British Philosophy in the Seventeenth Century

British Philosophy in the Seventeenth Century

British Philosophy in the Seventeenth Century

British Philosophy in the Seventeenth Century

Synopsis

Sarah Hutton presents a rich historical study of one of the most fertile periods in modern philosophy. It was in the seventeenth century that Britain's first philosophers of international stature and lasting influence emerged. Its most famous names, Hobbes and Locke, rank alongside the greatest names in the European philosophical canon. Bacon too belongs with this constellation of great thinkers, although his status as a philosopher tends to be obscured by his status as father of modern science. The seventeenth century is normally regarded as the dawn of modernity following the breakdown of the Aristotelian synthesis which had dominated intellectual life since the middle ages. In this period of transformational change, Bacon, Hobbes, Locke are acknowledged to have contributed significantly to the shape of European philosophy from their own time to the present day. But these figures did not work in isolation. Sarah Hutton places them in their intellectual context, including the social, political and religious conditions in which philosophy was practiced. She treats seventeenth-century philosophy as an ongoing conversation: like all conversations, some voices will dominate, some will be more persuasive than others and there will be enormous variations in tone from the polite to polemical, matter-of-fact, intemperate. The conversation model allows voices to be heard which would otherwise be discounted. Hutton shows the importance of figures normally regarded as "minor" players in philosophy (e.g. Herbert of Cherbury, Cudworth, More, Burthogge, Norris, Toland) as well as others who have been completely overlooked, notably female philosophers. Crucially, instead of emphasizing the break between seventeenth-century philosophy and its past, the conversation model makes it possible to trace continuities between the Renaissance and seventeenth century, across the seventeenth century and into the eighteenth-century, while at the same time acknowledging the major changes which occurred.

Excerpt

The seventeenth century was a defining period in British philosophy. This is the period in which for the first time, British philosophy was definitively put ‘on the map’, producing philosophers of international stature and lasting influence. Its most famous names, Hobbes and Locke, rank alongside such world-class philosophers as Descartes, Spinoza and Leibniz in the modern philosophical canon. Bacon too belongs with this constellation of great thinkers, although his status as a philosopher tends to be obscured by his status as father of modern science. The significance of the British achievement in philosophy is underscored by the fact that the seventeenth century was a period of transformational change which is normally regarded as the dawn of modernity following the breakdown of the Aristotelian synthesis which had dominated intellectual life since the middle ages. In this period British philosophers are acknowledged to have contributed significantly to the shape of European philosophy from their own time to the present. Nowadays early modern philosophers are, to quote Donald Rutherford, ‘celebrated for the depth and rigor of their treatments of perennial philosophical questions’, and are acknowledged to have made ‘major contributions in almost every area of philosophy, and in many cases their conclusions continue to serve as starting points for present-day debates’.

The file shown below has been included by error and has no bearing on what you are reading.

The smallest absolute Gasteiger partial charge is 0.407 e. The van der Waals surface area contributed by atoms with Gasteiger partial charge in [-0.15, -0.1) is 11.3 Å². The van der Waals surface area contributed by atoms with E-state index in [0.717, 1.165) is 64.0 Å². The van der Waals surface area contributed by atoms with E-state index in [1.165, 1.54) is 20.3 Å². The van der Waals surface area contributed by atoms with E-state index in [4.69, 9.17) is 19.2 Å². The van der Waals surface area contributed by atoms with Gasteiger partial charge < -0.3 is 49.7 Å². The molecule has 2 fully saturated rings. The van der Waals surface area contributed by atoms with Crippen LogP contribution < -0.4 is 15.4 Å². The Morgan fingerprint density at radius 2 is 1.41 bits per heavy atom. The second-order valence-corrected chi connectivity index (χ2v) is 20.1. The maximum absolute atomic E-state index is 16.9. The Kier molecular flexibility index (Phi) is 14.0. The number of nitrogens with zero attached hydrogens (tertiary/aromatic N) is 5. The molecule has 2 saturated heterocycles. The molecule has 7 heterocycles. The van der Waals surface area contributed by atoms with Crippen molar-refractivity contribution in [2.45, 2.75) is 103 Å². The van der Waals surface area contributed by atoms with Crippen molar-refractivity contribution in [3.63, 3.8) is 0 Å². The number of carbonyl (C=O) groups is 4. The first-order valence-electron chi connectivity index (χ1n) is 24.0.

Whatever the reason why we continue to value early modern philosophers today, it is not at all certain that we value them in the same way as their contemporaries, or that the debates of their time necessarily anticipate the concerns of the present. Furthermore, none of them worked in isolation. As Roger Woolhouse reminds us,

Noteworthy individuals, such as Bacon, Hobbes, or Gassendi, are not isolated mountains in a
flat desert landscape. They have an influence on an intellectual scene which encompasses a
whole host of lesser thinkers, and they act as focuses for movements of thought which find
powerful expression in them before passing on, often changed, or with added force.

The view that modern philosophy originates in the seventeenth century may be traced back to Hegel. But see Robert Pasnau, Metaphysical Themes 1274–1671 (Oxford: Clarendon Press, 2011), pp. 1–5, for a revisionist view.

Donald Rutherford, Companion to Early Modern Philosophy (Cambridge: Cambridge University Press, 2006), p. 1.

Roger Woolhouse, The Empiricists (Oxford: OUP, 1988), p. 67.

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